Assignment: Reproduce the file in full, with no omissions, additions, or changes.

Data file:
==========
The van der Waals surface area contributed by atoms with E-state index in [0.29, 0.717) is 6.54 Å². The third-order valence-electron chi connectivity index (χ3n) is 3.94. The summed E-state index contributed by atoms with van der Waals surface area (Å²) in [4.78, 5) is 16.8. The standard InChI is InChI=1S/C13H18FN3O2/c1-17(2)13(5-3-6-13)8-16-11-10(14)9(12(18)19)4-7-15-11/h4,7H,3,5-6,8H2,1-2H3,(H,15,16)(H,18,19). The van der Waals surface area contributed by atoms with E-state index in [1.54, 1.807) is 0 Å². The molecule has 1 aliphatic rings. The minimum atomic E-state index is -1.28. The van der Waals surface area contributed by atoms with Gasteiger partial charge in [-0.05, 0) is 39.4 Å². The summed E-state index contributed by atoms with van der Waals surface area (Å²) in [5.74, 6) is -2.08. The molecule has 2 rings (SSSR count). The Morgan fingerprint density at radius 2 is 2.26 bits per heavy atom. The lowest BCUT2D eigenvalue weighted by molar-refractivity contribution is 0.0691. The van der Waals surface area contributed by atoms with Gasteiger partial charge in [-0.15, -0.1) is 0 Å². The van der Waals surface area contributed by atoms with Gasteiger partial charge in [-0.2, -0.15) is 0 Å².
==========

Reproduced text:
The van der Waals surface area contributed by atoms with E-state index in [0.29, 0.717) is 6.54 Å². The third-order valence-electron chi connectivity index (χ3n) is 3.94. The summed E-state index contributed by atoms with van der Waals surface area (Å²) in [4.78, 5) is 16.8. The standard InChI is InChI=1S/C13H18FN3O2/c1-17(2)13(5-3-6-13)8-16-11-10(14)9(12(18)19)4-7-15-11/h4,7H,3,5-6,8H2,1-2H3,(H,15,16)(H,18,19). The van der Waals surface area contributed by atoms with E-state index in [1.54, 1.807) is 0 Å². The molecule has 1 aliphatic rings. The minimum atomic E-state index is -1.28. The van der Waals surface area contributed by atoms with Gasteiger partial charge in [-0.05, 0) is 39.4 Å². The summed E-state index contributed by atoms with van der Waals surface area (Å²) in [5.74, 6) is -2.08. The molecule has 2 rings (SSSR count). The Morgan fingerprint density at radius 2 is 2.26 bits per heavy atom. The lowest BCUT2D eigenvalue weighted by molar-refractivity contribution is 0.0691. The van der Waals surface area contributed by atoms with Gasteiger partial charge in [-0.15, -0.1) is 0 Å². The van der Waals surface area contributed by atoms with Gasteiger partial charge in [-0.2, -0.15) is 0 Å².